These pennies were both taken with a Canon 50 mm f/.18 lens and a set of three, generic extension tubes (7, 14, and 28mm). In the left-hand image a +10 close-up lens was added, and in the right-hand image the lens was instead reverse mounted.
Click image to view large
• Penny diptych • By ArchaeoFrog on FlickrExternal link - opens new tab/page

Close-up lenses can also be screwed in to each other for greater magnification. I used both a +4 and +10 close-up lens for the snowflake image below. There is some distortion visible in the image particularly around the edges. I also found it more difficult to focus when looking through both lenses.

• Macro snowflake •

• Macro snowflake •
Snowflakes shot with a Canon 50 mm f/1.8 lens and a +4 and +10 close-up lens.
Click image to view large
• Macro snowflake • By ArchaeoFrog on FlickrExternal link - opens new tab/page

The final curtain

The varieties of subjects for macro and close-up photography are endless. I have tried to highlight a variety of them during this series. Flowers, insects, and falling water are perennial favourites, as are coins, Lego figures, and other small objects. Your imagination and creativity are your only limitations. Enjoy!

• Macro snowflake •

• Lego water crown •
This Lego mini-figure and falling water crown were shot using a
Canon 50 mm f/1.8 lens and a +4 close-up lens.
Click image to view large
• Lego water crown • External link - opens new tab/page

Articles on Close-Up and Macro Photography
by Katie McEnaney

Part 1 of this series focused on using close-up lens, Part 2 covered reverse rings, and Part 3 explained extension tubes.

Inexpensive Close-Up Photography – close-up rings
Inexpensive Close-Up Photography – Reverse Rings
Inexpensive Close-Up Photography – Extension Tubes
Inexpensive Close-Up Photography – Tips and Tricks (this article)

By Katie McEnaney (contributing author)

Katie is an elementary school teacher in Wisconsin, USA. She is an avid photographer with wide interests. She is always interested in learning more and growing in her photography. Katie is in the third year of her 365 project as ArchaeoFrog (profile)  External link - opens new tab/page. Her 365 project can be found at 365Pproject.org  External link - opens new tab/page and she has a growing body of work on Flickr External link - opens new tab/page.
By Katie McEnaney :: Profile on Google+

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One big change – one easy step forward (depth of field)

Bracelets - Depth of field is often misjudged. Try it in lots of situations and you will master it.

• Bracelets •
Depth of field is often misjudged. Try it in lots of situations and you will master it.
Click image to view large.
• Bracelets • By Netkonnexion on Flickr External link - opens new tab/page

Every photographer needs to understand depth of field.

Most do get to grips with it. However, when working with a shallow depth of field many photographers misjudge the depth they have to work with. Here is how to work it out.

All too often when using a shallow depth of field the edges of the sharp/bokeh region are well defined. If you get that boundary in the wrong place it is quite easy to spoil the image. For example if you take a portrait with a wide open aperture and the depth of field is too shallow you might find that the eyes are in focus. However, the ears are out of focus and so is the nose. A disconcerting picture! So how do you get over this? Find out by deliberately working at the wide-open aperture end of the range. Push yourself. Open up to a wide aperture and keep it opened up until you feel comfortable you have got control.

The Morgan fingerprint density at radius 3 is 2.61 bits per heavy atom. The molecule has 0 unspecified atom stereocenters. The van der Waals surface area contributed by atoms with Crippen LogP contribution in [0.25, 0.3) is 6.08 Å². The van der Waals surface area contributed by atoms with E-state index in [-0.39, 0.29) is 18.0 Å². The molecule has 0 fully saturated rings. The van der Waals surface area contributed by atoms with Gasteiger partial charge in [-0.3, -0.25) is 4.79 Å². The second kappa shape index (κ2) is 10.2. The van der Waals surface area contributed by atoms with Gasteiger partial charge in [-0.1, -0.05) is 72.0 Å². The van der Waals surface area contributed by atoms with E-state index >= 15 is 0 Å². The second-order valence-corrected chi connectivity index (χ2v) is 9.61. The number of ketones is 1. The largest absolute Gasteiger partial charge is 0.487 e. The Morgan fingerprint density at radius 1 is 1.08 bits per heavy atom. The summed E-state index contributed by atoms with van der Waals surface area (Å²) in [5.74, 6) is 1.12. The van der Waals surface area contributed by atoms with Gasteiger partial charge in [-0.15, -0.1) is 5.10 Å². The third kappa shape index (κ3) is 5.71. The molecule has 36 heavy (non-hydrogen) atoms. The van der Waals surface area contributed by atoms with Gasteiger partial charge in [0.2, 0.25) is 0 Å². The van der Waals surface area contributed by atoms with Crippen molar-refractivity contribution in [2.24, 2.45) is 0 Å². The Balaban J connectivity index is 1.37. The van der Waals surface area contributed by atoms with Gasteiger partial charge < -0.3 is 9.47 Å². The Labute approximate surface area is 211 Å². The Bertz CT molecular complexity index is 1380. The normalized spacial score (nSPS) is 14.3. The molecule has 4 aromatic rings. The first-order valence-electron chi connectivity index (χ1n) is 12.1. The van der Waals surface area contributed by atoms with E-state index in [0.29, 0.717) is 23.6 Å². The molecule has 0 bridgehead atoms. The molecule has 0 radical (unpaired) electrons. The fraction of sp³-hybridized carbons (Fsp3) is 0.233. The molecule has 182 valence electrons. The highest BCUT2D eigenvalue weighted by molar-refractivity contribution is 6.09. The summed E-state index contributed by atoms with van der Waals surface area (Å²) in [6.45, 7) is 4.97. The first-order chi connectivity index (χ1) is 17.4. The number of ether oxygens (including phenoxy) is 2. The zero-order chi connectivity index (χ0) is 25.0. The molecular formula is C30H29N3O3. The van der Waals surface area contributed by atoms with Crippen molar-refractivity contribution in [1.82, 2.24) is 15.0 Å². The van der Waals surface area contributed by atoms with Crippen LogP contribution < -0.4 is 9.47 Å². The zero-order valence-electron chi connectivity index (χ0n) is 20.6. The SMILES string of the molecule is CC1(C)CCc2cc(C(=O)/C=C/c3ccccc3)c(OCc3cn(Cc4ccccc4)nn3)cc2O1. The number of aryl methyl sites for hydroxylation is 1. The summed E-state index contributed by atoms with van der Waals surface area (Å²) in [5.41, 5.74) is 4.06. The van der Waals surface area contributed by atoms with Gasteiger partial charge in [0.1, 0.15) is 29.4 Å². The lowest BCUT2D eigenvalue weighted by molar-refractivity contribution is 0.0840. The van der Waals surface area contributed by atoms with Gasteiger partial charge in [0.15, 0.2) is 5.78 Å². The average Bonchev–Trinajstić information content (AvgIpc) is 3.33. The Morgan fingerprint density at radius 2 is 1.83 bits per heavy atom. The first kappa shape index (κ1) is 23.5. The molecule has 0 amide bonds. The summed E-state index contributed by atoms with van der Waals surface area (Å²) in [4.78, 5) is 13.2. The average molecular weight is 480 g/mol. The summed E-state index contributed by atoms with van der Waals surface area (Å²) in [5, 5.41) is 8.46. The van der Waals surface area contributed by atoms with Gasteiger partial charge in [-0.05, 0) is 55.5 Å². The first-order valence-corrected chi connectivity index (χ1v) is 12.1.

Setting it up

Setting your lens to the wide end is easy. Just open up the lens until you have the smallest f.number showing in your screen or viewfinder. Most photographers will have one lens with an f3.5 or f4 aperture (or less). It is possible to buy lenses with much wider apertures. So you may have as much as an f1.2 aperture – which will give you a very shallow depth of field.

What now?

Once you have your lens at the wide open position you keep it there. Then go shoot… a lot.

I know this may seem a tall order but it is fun. Keeping a fixed depth of field dictates much of your perspective on a shot. In order to create nicely composed pictures you will need to move around a lot. You will want to keep your subject sharp. Photographing a range of different sizes of subject means you need to move back and forward to vary the depth of field to fit the subject.

If you take a picture close to you, with a shallow depth of field you will maybe have less than 100mm of sharpness – or much less depending on your lens. If you take a picture focusing at 2 meters from you may find, say, 300mm (12 inches) of sharpness – enough to fit a head into and keep it sharp. If you are working at say 200 meters you may be looking at a really quite wide depth of field – maybe several car lengths.

The point of the exercise is that holding the depth of field fixed makes you walk around and gain experience with your lens. After a while you will be able to judge how much depth of field you will get when shooting at a particular distance. Then you will have mastered your lens at the wide aperture end of the scale.

Getting good control of depth of field is really helpful

You begin to have much more creative control when you have good depth of field control. If you can get you subject finely focussed and sharp – but everything else in a beautiful soft bokeh – your subject will really pull the viewers eye into the shot. Depth of field is all about isolating your subject and making everything else less of a distraction. Control is everything.

Once you have gained control of the extreme end of the open aperture, you can move on. Now make the aperture one less stop open. Do the same exercise. Get to know your lens at this aperture/depth of field combination. Once you have mastered that, move up another stop.

After a while you will have complete creative control over your use of bokeh and the depth of field. An enviable position… you can really be creative when you have such control.

By Damon Guy (author and Photokonnexion editor)

Damon Guy - Netkonnexion

Damon Guy (Netkonnexion)

Damon is a writer-photog and editor of this site. He has run some major websites, a computing department and a digital image library. He started out as a trained teacher and now runs training for digital photogs.
See also: Editors ‘Bio’.
By Damon Guy see his profile on Google+.